Steve Barclay hints at extra cash to help NHS cope with infl…

The Health Secretary’s hint came as he hit out at a newspaper report which claimed he had told Chancellor Jeremy Hunt the health service could cope without extra cash.

Branding the article “completely incorrect”, he told delegates at the NHS Providers annual conference in Liverpool on Wednesday that they would “see tomorrow whether it is true and we don’t get a penny”.

Mr Barclay said: “I can assure you the Treasury wouldn’t allocate any money to the Department if the Department said it didn’t need it, given the fiscal situation we face.

“Of course we face significant financial pressures and inflation is there.”

The NHS is currently set to receive £152 billion in 2022/23, £157 billion the following year and £162 billion in 2024/25.

However, NHS England has warned it is facing a £7 billion hole in its finances next year due to the impact of inflation and pay rises.

Mr Barclay said he and NHS chief executive Amanda Pritchard had been “having a lot of discussion with the Chancellor”.

He insisted his experience as chief of staff at No.10 and as a Treasury minister had equipped him well to represent the health and care sector in funding negotiations.

The minister added: “I can absolutely confirm that we do need support to meet those inflationary pressures.”

His comments were welcomed by NHS Providers interim chief executive Saffron Cordery. She said: “Inflationary pressures have left a £7bn shortfall in the NHS’ budgets and tough efficiency targets mean more savings will be hard to find without impacting on frontline patient care.

“Leaders across the NHS will scrutinise tomorrow’s fiscal statement to see if the Chancellor has heeded warnings from trusts – and the Health Secretary.”

Mr Barclay also promised that the first tranche of a £500 million fund to combat bed blocking would be released to the frontline in early December, with the rest following at the end of January.

Trusts have yet to receive a penny of the adult social care discharge fund announced in September.

Last month an average of 13,600 people remained on hospital wards every day despite being medically fit to leave.

The Health Secretary said local teams would decide how best to use the cash and get patients off wards. Options include boosting domiciliary care capacity or funding physiotherapists.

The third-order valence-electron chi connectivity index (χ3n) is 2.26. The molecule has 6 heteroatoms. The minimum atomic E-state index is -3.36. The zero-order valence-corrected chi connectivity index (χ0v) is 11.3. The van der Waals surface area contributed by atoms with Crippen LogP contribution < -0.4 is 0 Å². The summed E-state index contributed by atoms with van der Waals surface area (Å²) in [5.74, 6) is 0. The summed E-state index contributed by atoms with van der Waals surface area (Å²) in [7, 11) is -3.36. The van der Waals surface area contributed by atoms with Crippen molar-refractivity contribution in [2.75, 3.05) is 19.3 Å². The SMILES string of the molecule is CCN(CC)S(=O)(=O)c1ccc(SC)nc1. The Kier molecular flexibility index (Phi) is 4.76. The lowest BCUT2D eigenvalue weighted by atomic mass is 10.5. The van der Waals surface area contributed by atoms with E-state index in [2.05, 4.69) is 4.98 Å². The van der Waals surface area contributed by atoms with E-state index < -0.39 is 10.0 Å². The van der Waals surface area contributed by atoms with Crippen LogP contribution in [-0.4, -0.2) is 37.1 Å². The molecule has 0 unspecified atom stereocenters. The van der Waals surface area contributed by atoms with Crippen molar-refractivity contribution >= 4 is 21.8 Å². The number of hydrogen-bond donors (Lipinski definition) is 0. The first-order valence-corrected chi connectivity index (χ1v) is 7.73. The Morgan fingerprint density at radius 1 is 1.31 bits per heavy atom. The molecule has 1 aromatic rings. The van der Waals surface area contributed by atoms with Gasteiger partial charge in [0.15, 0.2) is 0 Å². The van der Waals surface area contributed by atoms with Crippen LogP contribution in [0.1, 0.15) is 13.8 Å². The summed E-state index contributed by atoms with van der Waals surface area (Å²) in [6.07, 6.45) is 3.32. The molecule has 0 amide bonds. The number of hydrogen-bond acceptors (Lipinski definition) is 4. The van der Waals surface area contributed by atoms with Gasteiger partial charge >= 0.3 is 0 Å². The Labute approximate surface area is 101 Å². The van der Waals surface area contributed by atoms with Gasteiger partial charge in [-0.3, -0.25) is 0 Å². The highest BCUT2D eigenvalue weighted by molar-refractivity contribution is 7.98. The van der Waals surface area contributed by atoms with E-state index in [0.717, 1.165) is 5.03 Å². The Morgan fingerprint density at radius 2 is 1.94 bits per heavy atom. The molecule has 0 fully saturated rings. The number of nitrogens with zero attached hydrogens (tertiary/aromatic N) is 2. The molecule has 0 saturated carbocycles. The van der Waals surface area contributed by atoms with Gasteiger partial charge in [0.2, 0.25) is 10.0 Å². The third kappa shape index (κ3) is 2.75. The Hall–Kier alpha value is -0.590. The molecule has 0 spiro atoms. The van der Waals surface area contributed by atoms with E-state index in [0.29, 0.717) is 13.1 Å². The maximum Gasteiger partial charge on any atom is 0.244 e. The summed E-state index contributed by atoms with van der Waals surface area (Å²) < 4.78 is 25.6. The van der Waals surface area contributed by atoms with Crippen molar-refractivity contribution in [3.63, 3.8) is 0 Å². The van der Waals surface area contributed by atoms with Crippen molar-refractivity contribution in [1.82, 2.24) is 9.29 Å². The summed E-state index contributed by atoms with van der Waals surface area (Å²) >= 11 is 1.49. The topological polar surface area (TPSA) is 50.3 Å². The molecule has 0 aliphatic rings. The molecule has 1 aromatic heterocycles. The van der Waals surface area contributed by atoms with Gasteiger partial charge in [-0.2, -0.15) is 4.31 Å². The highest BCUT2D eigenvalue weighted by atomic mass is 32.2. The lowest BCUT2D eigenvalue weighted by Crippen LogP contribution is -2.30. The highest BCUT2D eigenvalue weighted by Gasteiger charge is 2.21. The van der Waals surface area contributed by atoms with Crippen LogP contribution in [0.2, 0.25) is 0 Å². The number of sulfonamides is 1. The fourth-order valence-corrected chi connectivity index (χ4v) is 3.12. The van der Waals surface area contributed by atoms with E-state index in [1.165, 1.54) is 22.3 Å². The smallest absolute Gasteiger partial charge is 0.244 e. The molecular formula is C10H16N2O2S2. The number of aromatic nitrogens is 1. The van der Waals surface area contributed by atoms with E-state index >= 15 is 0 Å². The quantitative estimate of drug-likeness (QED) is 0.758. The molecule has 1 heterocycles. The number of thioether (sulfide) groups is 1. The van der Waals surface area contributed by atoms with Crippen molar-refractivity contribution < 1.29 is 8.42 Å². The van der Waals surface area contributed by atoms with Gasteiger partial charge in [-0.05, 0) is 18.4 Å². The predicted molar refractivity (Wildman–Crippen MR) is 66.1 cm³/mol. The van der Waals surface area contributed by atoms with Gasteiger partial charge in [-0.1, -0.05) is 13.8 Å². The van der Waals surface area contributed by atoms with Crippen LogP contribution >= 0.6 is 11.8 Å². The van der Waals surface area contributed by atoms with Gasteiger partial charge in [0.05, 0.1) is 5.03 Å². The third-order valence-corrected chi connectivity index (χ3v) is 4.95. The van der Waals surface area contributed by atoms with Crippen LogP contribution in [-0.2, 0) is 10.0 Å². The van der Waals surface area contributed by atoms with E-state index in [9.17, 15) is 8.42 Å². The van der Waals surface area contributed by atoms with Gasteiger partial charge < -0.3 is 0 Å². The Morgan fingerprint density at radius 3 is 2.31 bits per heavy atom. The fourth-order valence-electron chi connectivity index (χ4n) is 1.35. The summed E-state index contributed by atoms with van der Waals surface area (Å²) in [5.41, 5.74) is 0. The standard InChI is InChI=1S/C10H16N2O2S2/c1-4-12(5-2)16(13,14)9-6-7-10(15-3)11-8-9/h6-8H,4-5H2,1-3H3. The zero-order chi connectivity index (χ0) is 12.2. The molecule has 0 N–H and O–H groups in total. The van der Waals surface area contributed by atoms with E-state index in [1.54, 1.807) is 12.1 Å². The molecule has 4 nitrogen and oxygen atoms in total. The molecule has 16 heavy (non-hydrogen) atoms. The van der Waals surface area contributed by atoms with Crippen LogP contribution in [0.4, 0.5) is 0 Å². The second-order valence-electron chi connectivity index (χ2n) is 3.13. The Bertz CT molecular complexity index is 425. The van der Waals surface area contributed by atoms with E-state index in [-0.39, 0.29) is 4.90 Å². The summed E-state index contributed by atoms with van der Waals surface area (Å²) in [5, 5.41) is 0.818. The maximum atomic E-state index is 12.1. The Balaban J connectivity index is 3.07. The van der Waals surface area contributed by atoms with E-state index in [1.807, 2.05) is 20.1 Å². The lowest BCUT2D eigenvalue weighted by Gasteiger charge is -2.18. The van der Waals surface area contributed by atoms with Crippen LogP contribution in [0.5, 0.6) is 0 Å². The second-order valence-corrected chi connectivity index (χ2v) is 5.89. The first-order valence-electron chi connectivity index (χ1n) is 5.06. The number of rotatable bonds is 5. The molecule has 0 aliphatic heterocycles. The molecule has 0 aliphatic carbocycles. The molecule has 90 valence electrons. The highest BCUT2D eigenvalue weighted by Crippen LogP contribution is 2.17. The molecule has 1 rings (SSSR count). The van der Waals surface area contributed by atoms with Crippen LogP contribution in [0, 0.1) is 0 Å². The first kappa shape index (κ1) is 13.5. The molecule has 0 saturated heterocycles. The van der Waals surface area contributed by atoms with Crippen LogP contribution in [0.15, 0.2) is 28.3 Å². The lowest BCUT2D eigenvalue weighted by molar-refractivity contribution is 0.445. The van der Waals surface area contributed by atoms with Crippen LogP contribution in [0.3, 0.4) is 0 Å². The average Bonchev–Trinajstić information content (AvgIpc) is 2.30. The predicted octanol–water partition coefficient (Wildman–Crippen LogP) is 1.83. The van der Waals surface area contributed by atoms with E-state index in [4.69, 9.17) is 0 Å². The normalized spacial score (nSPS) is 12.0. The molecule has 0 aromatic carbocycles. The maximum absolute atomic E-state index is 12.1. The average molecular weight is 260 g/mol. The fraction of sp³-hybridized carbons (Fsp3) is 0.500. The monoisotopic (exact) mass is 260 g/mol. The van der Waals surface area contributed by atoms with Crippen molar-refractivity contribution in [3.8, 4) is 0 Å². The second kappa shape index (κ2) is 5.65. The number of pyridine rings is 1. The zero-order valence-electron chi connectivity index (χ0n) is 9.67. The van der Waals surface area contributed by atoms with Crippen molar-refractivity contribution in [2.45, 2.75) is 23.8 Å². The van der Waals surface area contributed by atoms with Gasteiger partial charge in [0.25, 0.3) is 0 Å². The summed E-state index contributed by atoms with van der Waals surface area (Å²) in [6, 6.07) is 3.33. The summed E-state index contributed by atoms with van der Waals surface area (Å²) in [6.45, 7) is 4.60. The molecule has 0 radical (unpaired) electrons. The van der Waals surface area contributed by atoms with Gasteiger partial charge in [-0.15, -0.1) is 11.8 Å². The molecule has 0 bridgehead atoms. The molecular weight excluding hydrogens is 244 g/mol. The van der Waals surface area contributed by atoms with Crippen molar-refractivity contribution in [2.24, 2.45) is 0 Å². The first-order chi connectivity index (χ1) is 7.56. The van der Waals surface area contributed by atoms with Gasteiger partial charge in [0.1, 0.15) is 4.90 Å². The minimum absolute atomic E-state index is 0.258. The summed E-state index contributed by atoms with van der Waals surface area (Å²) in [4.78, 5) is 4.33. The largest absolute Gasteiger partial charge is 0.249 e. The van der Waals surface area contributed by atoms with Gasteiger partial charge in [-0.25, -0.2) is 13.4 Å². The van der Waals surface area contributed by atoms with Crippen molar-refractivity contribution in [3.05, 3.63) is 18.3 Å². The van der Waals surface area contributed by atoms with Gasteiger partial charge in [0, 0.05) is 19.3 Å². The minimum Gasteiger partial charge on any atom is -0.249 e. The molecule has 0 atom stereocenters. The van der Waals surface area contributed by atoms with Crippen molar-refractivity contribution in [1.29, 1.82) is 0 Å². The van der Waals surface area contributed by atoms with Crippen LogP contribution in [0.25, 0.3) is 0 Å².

NHS chief executive Amanda Pritchard told the conference later that the £500m fund would be “another crucial part of the jigsaw” of winter preparations.

She said: “We know at the moment that two in five patients aren’t able to leave hospital when they’re clinically ready to move on, and a big part of that is the pressure on social care.”

Mr Barclay also suggested lower discharge rates at weekends needed to be tackled, saying: “Sometimes one can see in hospitals at the weekend that discharge drops so the question then is: ‘What is within the trust’s own control?'”

NHS data shows that in October an average of 6,828 patients were discharged per day on weekends, down a third from 10,211 on weekdays.

Delayed discharges and the impact of inflation on the NHS budget are also highlighted in a National Audit Office report today. It found efforts to clear a record backlog of 7.1 million patients waiting for treatment had already fallen behind the planned trajectory.

The NHS had set a target to increase the number of procedures carried out to 29 per cent above 2019-20 levels by 2024-25.

But the NAO said activity was five per cent lower in the first five months of this financial year, casting doubt on whether it could be ramped up that quickly.

The report concluded that a target to eliminate one-year waits by 2025 was “at serious risk of not being achieved”. Strikes, further Covid waves and extreme winter pressures could also disrupt recovery efforts.

Meg Hillier MP, chair of the Committee of Public Accounts, said NHS backlogs posed a “monumental challenge” at a time when healthcare chiefs are “firefighting” across the sector.

She added: “NHS England’s recovery programme for elective and cancer care is very ambitious, reliant on innovative but relatively untested approaches, and already falling short of expectations.

“Patients will continue to suffer the consequences if NHSE doesn’t act now to improve its management of the programme.”

Separate research from the Institute for Fiscal Studies this week predicted the waiting list would peak at above eight million and will not begin to fall until late 2023.

Sally Warren, director of policy at The King’s Fund, said: “Tomorrow’s fiscal statement will have a profound impact on the quality and accessibility of health and care services for patients in the coming years.

“If NHS budgets keep being eroded by inflation, it is hard to see how ambitious government targets to reduce hospital waiting lists…can possibly be achieved.”

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